1. story battles: these are most of the battles and have the highest cost of retreat. The game I'm making is based on a military campaign so retreating works a little differently. You can flee instantly but retreating causes complications. Your next story mission will often be affected, if you retreat from a mission to take an enemy fort then your next mission becomes a retreat down the mountain without any benefit to its cost instead of the mission to defend the fort while your auxiliaries load up wagons with weapons and supplies and then protect your supply train as it makes it's way down the mountain that you'd receive for capturing the fort. In addition future missions and jobs in the area are prone to spawn more reinforcements since the fort is still standing. In short retreating gets you passed hard spots easily but restrict your rewards and can cause problems later down the road. There are also a couple of routes where the player isn't expected to win and won't unless they are both overleveled and have near developer level knowledge of the map (and one tutorial route where you straight up can't win to make sure that the player understands such situations exist). These will give a reward if you pull them off but don't have any real detriments for fleeing in.

2. Mercenary battles: these are what you do if you have to retreat from to many story battles and your army is starving. They're just procedurally generated fights where retreating has no detriments...other than not getting paid.

3. Hedge Battles: story battles where retreating just isn't an option. There aren't very many of these (3 as of my current script) but this would be the climactice fight, the fight before it and one earlier battle where there just isn't a route of retreat.
 

Eschaton

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@Adonael

100% effectiveness of anything isn't necessarily a mechanic that works on its own. 100% fleeing works on Chrono Cross because enemy and boss encounters are on the map and are often in your way. 100% flee on randos might get annoying if you're trying to bypass all combat.

Personally, I'm tired of chance to fail, especially one over 50%. I'd rather have combat options upon which I, the player, can rely.
 

NinjaKittyProductions

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I typically have visible enemies on the map but have the event set up that if you decide to run from battle, you will be pushed back 1 tile (if applicable) thus giving the player a chance to actually run away or around the enemy event.

I play a lot of table-top games, such as Pathfinder, where fleeing is always an option but might not always work. Such as if you are in a bandit cave and you are caught, they have already sounded the alarm and the exit is pretty much blocked. I guess to simulate this, you could setup with plugins or events that if you run from battle your encounter rate is increased temporarily.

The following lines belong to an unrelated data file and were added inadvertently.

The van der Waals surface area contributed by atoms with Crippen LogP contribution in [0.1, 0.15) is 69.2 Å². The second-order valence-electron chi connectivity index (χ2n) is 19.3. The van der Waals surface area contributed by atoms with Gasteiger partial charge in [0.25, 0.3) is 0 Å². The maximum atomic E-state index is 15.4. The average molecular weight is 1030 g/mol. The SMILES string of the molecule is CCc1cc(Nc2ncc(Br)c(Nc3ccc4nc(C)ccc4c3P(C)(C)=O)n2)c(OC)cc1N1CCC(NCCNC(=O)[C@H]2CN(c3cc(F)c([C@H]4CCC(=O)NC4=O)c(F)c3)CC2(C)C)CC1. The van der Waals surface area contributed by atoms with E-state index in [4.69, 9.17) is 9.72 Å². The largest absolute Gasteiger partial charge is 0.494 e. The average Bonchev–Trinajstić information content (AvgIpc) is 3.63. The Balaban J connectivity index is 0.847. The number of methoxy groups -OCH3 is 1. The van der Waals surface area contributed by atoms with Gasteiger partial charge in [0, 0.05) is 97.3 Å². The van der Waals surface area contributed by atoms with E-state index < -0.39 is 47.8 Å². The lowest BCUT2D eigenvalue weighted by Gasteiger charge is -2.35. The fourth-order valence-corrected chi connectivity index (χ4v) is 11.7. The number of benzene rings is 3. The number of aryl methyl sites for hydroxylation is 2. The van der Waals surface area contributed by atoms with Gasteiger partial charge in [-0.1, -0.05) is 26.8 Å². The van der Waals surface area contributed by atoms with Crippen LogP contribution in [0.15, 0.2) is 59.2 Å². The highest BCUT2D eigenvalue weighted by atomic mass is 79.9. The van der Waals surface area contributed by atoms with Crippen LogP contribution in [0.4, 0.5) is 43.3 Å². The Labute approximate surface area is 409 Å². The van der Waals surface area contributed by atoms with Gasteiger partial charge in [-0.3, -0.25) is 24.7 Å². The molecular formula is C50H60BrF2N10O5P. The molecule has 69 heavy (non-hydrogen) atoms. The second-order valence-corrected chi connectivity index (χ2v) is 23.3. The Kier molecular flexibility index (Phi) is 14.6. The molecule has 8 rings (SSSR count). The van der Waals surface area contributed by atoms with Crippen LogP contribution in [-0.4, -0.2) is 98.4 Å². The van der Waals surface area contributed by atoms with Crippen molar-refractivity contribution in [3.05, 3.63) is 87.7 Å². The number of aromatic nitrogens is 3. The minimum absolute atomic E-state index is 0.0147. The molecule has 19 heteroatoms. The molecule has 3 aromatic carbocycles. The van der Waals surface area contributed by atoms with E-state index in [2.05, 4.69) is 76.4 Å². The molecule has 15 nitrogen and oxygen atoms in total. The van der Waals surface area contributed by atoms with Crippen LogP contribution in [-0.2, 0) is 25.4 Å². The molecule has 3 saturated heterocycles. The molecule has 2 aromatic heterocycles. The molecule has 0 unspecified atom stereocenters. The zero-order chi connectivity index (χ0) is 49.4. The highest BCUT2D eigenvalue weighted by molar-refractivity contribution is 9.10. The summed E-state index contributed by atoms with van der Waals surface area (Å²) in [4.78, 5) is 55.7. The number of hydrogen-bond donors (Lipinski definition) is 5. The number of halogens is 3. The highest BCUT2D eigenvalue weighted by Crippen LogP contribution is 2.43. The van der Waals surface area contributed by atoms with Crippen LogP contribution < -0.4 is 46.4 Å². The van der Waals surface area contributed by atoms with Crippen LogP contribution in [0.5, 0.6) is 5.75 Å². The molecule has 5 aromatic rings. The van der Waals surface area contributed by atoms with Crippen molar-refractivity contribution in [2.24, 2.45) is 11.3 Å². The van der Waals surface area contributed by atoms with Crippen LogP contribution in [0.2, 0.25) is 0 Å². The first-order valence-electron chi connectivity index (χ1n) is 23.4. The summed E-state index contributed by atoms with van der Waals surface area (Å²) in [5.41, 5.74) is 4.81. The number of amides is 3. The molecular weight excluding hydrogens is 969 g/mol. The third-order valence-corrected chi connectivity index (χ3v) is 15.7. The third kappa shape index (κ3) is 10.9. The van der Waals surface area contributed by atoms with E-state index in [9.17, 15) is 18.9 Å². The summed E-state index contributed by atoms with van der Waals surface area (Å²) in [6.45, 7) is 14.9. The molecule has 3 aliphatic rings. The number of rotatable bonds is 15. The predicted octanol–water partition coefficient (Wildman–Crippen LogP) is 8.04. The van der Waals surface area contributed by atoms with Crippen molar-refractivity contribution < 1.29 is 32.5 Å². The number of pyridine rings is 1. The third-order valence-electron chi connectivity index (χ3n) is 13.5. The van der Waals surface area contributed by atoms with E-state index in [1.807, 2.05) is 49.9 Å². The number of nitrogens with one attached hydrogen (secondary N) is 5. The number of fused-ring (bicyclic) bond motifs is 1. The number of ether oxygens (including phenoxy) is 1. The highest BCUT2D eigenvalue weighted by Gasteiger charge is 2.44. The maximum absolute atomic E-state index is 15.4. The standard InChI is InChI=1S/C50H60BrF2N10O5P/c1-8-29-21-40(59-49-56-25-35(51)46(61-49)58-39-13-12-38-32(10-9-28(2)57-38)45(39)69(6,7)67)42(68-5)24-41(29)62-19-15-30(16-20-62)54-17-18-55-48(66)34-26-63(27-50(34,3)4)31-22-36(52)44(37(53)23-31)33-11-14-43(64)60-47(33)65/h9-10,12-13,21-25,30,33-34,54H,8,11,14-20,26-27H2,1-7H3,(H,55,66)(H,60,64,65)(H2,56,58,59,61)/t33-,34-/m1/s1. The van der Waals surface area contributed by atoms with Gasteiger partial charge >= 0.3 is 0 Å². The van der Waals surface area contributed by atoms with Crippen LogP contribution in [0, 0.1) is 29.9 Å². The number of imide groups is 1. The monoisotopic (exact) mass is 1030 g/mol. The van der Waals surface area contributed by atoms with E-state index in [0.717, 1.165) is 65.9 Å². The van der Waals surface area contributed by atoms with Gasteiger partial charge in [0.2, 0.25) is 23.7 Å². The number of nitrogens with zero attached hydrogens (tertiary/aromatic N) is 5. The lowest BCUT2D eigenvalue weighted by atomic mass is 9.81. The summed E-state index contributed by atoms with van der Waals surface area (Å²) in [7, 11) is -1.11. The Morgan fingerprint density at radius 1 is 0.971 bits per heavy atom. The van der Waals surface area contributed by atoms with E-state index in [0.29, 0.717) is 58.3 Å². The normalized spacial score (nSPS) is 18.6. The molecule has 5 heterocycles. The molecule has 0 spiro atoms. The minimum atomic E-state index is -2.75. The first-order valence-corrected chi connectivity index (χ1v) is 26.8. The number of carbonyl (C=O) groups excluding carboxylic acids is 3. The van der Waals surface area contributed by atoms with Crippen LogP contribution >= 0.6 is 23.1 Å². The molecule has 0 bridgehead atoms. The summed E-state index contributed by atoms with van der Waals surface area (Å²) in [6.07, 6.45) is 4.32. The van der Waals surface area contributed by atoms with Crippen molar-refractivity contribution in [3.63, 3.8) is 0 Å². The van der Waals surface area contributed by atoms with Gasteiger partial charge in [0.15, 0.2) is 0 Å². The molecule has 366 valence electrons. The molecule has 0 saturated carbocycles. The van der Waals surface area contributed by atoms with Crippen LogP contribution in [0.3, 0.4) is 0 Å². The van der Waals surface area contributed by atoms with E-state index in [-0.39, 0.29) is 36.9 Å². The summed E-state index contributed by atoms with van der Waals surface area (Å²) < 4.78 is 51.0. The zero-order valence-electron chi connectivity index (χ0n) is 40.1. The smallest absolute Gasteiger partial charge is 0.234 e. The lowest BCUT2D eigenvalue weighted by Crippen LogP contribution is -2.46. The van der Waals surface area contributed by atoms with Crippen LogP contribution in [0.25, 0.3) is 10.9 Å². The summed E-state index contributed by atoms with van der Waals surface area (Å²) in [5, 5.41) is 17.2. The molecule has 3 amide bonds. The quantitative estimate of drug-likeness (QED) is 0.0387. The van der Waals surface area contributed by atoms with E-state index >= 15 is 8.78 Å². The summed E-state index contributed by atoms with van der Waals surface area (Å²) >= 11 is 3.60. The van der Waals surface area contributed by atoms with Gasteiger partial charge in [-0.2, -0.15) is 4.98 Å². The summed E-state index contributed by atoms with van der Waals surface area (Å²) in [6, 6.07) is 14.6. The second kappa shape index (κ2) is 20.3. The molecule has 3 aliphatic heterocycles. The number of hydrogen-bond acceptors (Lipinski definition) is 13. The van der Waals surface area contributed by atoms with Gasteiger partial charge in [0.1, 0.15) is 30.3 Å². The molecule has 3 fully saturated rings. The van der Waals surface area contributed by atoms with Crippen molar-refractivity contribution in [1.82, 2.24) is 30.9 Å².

Adonael

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I understand it for games where enemies are on the map. That makes sense 100%, because like most of the others stated, you can circumvent escaping every battle and cheesing your way through by enemy placement.

It also makes sense as well to not give the player an escape chance at all if the monsters are on the map and can be dodge by taking a wide birth.

My approach though, I tend to use Random encounters with boss monsters/important fights being on the map. (of which you couldn't escape or get around anyway.)

But on the way I play on designing the dungeons and gameplay loop, is to give more emphasis on consumables, etc. and being prepared for your adventure. If you can escape all battles there's no sense of urgency in my opinion. You run out of potions, or ill prepared, just escape to your hearts content until you are safe again, or the other approach where you escape to a safe zone.

I'm all for 100% escape on enemies you out leveled though. That aspect is a great idea. Back tracking, which really doesn't tend to happen unless by design/fault of the player a quick feature like that is a good idea.

Now mind you, I'm not saying there is anything wrong with the design choices, it's just my personal opinion on why I like to design my projects the way I do. There really is no wrong way to do it. It's just the matter of how you want your game to be played.
 

Milennin

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Anything is better than RNG-based escape. That kind of thing grinds my gears. Either remove the escape option, or make it a guaranteed action.
 
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One of my favourite uses of escape is in Suikoden (mostly 1 & 2). In the games you have 2 choices to escape, run and bribe:

Run is your typical RNG escape (though it was useless in 1) whereas bribe would let you escape at the cost of money. Don't ask me what carnivorous snails and rabid wolves did with money.

The best part however was what happened when you were 'overleveled' for the area. The RNG run command would become 'let go', where you'd let the monsters run from you with 100% success. This 'let go' not just allowed you to avoid unneeded weak fights but acted as a clear indicator of "you are now a high enough level, go fight that boss".